SOPP264: What are the important aspects to know about liturgical music in order for the organist to select or improvise an appropriate piece of music for each?
Vidas: Hi guys, this is Vidas.
Ausra: And Ausra.
V: Let’s start episode 264, of Secrets of Organ Playing Podcast. This question was sent by David. And he writes:
Dear Vidas and Ausra.
It seems to me that there are basically 5 types of music that the organist has to be ready to play in church other than accompanying hymns and choir anthems. They are: Preludes, Postludes, offertories, introits, and interludes. Perhaps interludes aren't so common in most churches now.
What are the important aspects to know about each of those in order for the organist to select or improvise an appropriate piece of music for each? Are Preludes usually longer, more meditative? Of course we know that Postludes must be played as loud as possible to prevent idle and rude chatter while the organ is playing (I'm joking, of course). But what makes a piece more suited for a Prelude, and another piece more suited for postlude. Do offertories have special characteristics? When a church uses them, what is appropriate for an introit? Are there any special guidelines that generally can be applied?
Obviously every church and denomination is different, and differing themes and seasons will affect this, but I'm looking for general principals for the average service or Mass.
V: What do you think, Ausra?
A: Well it’s a very broad question and as David said himself at the end of his question that everything is different in different church. Yes, different denomination, and different tradition, and depending on the season. But if we could give sort of general outline; I think what preludes differs from the postludes. I think preludes must be probably a little bit more solemn in character. And sort of not maybe as fast in tempo as postlude, because prelude is sort of preparation for the service itself. So it should not distract probably as much as postlude.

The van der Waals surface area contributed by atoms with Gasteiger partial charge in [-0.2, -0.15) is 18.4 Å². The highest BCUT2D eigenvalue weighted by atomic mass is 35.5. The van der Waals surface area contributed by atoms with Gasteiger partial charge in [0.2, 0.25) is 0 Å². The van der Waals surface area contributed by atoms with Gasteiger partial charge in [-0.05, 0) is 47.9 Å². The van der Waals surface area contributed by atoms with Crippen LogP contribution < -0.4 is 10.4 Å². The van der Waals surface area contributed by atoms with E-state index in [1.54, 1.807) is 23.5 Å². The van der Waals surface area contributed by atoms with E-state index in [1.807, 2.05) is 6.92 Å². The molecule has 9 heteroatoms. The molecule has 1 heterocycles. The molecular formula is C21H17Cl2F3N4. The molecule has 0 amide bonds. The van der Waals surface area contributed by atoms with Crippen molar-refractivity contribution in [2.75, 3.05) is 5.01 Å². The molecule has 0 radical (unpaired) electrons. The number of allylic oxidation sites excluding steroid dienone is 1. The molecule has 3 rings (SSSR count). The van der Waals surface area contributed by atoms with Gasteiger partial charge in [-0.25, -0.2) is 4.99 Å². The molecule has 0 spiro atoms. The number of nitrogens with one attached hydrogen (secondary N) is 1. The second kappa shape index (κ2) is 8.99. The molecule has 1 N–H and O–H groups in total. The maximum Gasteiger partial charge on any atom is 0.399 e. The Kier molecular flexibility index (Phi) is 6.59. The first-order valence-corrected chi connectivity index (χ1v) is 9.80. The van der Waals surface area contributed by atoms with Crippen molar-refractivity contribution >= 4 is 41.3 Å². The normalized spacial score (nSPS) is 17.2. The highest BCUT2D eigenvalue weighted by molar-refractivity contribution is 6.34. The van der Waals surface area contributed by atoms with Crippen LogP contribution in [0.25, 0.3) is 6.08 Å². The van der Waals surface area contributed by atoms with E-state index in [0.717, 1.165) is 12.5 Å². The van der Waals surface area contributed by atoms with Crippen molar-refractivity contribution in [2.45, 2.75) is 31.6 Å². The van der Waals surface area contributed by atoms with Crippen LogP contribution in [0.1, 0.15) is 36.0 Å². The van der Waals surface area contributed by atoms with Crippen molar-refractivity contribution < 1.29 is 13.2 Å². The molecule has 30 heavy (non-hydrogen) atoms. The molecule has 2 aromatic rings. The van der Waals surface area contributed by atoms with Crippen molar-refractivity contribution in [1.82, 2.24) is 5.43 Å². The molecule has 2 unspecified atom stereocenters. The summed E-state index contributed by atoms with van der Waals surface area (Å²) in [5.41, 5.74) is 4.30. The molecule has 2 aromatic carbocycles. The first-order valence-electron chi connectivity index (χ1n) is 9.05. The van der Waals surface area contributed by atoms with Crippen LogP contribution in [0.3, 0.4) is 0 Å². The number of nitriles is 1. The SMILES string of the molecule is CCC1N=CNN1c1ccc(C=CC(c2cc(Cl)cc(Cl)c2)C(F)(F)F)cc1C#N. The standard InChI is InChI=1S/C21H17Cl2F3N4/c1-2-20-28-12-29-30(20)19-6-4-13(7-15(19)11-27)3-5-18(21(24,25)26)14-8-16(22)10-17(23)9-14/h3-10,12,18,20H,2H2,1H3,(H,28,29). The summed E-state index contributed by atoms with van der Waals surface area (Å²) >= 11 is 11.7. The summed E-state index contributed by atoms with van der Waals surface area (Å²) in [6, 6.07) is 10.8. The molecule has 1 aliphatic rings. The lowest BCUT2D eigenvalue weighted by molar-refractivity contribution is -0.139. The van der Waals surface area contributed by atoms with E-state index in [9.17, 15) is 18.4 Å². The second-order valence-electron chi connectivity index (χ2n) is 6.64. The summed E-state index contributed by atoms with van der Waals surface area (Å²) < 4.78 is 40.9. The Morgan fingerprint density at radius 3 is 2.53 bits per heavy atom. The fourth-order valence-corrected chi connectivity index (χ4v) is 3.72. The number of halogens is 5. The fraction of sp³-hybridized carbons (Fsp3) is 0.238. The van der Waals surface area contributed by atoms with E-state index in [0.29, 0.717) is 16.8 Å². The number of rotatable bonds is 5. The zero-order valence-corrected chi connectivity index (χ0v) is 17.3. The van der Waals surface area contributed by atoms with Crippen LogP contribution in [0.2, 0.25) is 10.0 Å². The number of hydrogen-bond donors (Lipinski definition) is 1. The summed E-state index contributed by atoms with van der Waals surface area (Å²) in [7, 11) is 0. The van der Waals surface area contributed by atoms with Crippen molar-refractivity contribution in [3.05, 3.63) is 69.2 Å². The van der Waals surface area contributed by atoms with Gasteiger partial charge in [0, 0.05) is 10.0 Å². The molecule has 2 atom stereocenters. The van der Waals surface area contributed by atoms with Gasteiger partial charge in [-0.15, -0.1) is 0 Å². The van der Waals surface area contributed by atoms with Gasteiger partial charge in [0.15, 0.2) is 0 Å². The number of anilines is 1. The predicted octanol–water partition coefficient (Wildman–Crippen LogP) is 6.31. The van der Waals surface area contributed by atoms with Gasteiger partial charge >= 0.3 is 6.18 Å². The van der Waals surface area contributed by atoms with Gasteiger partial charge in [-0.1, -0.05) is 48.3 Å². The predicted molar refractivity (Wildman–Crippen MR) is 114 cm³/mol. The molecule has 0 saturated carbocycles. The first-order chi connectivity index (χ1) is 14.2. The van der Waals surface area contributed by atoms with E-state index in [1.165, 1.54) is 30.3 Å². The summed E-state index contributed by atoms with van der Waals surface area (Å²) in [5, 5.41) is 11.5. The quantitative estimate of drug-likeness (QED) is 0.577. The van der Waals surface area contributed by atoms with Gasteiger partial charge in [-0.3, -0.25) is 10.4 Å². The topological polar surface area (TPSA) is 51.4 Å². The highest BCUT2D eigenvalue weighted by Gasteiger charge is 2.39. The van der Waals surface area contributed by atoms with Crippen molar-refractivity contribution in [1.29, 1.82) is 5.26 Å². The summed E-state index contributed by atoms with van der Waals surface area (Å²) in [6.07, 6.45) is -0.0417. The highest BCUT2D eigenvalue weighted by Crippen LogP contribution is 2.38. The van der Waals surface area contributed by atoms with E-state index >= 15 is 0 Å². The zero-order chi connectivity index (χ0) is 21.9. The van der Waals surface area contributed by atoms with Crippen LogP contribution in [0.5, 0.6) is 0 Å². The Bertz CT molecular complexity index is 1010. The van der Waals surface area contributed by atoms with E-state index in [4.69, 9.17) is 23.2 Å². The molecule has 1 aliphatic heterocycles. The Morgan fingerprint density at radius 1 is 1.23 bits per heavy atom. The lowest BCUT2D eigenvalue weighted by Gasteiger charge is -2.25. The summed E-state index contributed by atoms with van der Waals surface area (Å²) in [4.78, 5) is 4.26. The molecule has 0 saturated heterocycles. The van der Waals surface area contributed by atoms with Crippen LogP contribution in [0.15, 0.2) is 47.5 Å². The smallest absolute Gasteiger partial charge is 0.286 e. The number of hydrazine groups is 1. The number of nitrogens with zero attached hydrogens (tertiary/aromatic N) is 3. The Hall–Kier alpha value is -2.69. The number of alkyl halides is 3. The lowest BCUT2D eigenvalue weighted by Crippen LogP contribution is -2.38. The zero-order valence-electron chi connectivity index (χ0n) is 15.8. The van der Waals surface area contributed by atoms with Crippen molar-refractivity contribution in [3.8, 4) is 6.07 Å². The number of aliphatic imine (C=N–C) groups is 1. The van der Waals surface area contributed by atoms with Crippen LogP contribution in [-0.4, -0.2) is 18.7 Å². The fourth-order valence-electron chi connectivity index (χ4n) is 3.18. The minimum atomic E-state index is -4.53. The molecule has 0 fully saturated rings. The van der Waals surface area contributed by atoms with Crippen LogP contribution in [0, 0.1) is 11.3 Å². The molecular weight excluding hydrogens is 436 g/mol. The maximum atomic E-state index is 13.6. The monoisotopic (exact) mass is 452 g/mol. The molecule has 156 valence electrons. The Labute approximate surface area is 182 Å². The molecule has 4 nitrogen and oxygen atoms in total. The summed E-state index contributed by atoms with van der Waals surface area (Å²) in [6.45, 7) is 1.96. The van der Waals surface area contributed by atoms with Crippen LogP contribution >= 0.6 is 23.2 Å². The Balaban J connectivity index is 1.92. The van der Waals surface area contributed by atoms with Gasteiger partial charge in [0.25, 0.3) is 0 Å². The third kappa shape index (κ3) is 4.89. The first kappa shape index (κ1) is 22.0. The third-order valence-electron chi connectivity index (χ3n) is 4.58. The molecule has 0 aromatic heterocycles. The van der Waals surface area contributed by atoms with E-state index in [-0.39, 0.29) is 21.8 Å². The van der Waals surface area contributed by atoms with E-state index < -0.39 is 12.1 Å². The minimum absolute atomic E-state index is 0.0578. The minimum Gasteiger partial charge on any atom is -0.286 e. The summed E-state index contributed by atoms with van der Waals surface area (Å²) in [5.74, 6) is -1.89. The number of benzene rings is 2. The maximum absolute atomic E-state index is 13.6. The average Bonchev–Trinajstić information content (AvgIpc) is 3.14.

A: What do you think about it?
V: I agree. And usually, we can take a look at introit and it’s text and it’s melodies. And David here mentions introits. But introits usually are sung, right? So,,,
A: That’s right.
V: So, if before the mass you sing an introit, it’s a good idea to play a prelude based on those ideas, and melodies and texts, and characters, too. So, sometimes if a Sunday is solemn and festive, introits will be also more festive and preludes therefore will be more festive with loud registration, that’s possible. And depending on occasion, it could be meditative character too.
A: What about length? Do you think that preludes should be shorter, or the same as postlude?
V: It could be as long as you want, but you have to end in time for the singers to sing. So you have to collaborate with whatever choir is singing at the church, or maybe you are leading your choir too, so you have to count those minutes, how many stanzas there are in your introit, or if you are in protestant denomination, then opening hymn, you have to count how many minutes do you need for opening hymn and then improvise or choose a prelude to fit that timing and end on time. What do you think, Ausra?
A: Yes, I think that’s a very good suggestion. Well, then let’s proceed further.
A: What about offertory?
V: Offertory in Catholic Mass, has it’s own text and melodies, so if the choir is not present, you can improvise something based on those Gregorian Chant melodies, suited for that particular mass and liturgical calendar.
A: What if you are in protestant church?
V: In Protestant churches, I think it could be longer. Because the offerings are usually collected during that time, right?